© Copyright Policy
Related In: Results  -  Collection

License
Show All Figures
getmorefigures.php?uid=PMC4626022&req=5

pone.0141264.g003: Two-DE map of root proteins responding to B. maydis.S1 and S15 were zoomed in the protein spot 1 and spot 15 differentially expressed under the B. maydis stress; “C” refers to the protein spot excised from the control gel, and “T” refers to the protein spot excised from the treatment gel. The differential abundance of proteins was determined using the PDQuest software and was plotted as the relative intensity enumerated as ES1 and ES15. ES1 and ES15 represent the relative expression between control and treatment of protein spot 1 and spot 15, “C” means control, and “T” indicates treatment. S1/ES1 and S15/ES15 are representative differentially expressed root proteins.
Mentions: We investigated the patterns of root protein expression in response to B. maydis challenge on leaves (Fig 3).

Bottom Line: Some enzymes, including ribulose-1,5-bisphosphate carboxylase/oxygenase (RuBisCO), mitochondrial processing peptidase (MPP), oxygen evolving enhancer (OEE), and nucleoside diphosphate kinase (NDKs), were found to be related to NHR in soybeans.Several metabolic processes provide the soybean with innate immunity to the non-adapted pathogen, B. maydis.This research investigation on NHR in soybeans may foster a better understanding of plant innate immunity, as well as the interactions between plant and non-adapted pathogens in intercropping systems.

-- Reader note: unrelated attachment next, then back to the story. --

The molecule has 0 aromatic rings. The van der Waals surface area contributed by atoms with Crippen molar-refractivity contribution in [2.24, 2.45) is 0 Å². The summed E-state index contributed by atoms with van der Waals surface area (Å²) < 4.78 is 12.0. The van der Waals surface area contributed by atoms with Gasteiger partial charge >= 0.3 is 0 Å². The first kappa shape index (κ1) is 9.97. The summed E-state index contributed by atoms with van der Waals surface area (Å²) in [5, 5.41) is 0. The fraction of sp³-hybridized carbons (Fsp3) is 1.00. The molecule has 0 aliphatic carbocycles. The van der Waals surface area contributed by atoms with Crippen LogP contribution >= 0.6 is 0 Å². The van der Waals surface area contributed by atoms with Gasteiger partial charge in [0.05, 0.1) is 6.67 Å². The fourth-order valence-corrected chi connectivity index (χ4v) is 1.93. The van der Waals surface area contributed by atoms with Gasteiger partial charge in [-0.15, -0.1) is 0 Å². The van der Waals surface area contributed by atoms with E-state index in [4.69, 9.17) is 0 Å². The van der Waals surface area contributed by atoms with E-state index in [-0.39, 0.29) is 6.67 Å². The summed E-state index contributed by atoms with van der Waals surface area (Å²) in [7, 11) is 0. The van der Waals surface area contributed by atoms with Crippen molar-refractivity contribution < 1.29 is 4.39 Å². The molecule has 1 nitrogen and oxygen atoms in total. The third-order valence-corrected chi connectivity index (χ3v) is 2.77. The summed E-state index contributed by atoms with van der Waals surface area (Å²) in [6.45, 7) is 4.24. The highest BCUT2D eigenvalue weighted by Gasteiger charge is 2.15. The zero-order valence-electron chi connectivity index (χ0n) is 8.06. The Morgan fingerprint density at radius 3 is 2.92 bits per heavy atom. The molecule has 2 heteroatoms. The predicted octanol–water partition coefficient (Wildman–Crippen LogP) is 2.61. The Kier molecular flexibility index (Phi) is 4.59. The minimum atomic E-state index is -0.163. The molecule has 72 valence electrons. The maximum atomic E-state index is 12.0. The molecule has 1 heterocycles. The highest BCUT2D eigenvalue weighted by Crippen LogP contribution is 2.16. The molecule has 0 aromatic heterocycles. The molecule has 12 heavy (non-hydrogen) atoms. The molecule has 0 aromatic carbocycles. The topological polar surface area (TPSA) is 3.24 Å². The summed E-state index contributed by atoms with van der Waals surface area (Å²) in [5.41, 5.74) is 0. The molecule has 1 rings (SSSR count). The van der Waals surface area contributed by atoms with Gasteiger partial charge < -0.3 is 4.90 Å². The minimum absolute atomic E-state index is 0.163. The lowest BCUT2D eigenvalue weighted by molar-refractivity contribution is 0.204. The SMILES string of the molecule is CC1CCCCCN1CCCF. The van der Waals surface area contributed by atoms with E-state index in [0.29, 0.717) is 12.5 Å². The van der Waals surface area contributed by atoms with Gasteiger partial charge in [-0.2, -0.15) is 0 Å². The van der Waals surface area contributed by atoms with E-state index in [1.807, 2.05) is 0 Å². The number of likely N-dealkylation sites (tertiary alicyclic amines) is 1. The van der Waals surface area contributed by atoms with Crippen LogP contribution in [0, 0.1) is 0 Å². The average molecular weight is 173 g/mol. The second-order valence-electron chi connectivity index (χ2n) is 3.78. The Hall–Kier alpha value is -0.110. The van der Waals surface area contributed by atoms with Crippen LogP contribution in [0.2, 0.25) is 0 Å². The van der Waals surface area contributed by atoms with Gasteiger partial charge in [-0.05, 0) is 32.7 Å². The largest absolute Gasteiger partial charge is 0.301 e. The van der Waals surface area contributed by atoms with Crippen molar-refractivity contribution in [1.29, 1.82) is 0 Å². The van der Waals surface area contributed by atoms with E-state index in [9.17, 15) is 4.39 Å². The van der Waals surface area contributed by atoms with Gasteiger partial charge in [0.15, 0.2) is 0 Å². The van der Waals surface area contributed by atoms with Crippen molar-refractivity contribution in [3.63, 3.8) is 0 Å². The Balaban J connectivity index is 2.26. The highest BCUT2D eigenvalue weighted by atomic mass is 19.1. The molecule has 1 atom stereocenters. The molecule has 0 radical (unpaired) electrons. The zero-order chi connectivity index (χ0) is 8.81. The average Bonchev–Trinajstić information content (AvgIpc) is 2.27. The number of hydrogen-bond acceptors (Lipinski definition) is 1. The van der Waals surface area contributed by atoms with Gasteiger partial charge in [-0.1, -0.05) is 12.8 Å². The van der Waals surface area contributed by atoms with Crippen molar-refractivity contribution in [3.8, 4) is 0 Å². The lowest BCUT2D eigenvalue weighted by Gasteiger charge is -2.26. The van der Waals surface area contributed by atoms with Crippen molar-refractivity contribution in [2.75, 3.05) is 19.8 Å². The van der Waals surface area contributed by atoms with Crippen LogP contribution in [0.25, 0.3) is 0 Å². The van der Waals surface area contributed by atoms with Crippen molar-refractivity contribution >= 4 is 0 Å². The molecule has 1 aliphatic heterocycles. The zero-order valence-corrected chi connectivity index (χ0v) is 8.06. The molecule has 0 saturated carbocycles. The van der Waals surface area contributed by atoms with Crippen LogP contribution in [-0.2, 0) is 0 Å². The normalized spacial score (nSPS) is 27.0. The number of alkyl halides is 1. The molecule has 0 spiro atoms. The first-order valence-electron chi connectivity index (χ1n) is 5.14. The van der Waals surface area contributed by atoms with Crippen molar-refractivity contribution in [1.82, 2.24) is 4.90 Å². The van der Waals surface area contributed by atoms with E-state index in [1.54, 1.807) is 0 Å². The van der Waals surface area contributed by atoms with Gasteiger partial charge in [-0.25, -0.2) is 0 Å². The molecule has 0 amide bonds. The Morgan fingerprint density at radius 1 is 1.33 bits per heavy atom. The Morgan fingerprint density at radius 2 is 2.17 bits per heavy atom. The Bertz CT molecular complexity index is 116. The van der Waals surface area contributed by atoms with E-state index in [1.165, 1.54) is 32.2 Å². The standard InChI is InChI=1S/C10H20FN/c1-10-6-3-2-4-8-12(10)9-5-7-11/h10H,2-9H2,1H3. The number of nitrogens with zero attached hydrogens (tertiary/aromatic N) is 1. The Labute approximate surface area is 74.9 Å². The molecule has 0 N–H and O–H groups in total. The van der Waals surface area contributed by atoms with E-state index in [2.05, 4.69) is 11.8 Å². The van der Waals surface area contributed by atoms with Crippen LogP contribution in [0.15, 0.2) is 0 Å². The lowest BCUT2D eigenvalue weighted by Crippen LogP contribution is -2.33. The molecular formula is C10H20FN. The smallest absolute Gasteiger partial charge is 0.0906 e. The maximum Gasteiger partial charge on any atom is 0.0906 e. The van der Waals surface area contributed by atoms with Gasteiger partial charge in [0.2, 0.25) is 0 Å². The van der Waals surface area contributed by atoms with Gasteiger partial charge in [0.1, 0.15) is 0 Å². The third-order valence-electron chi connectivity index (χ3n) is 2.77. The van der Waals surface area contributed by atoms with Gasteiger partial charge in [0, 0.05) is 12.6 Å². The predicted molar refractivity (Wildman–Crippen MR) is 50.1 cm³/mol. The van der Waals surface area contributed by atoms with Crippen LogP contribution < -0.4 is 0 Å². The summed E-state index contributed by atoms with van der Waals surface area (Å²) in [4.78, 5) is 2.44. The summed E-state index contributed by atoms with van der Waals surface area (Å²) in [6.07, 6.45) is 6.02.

View Article: PubMed Central - PubMed

Affiliation: Key Laboratory of Agro-Biodiversity and Pest Management of Education Ministry of China, Yunnan Agricultural University, Kunming, 650201, China.

ABSTRACT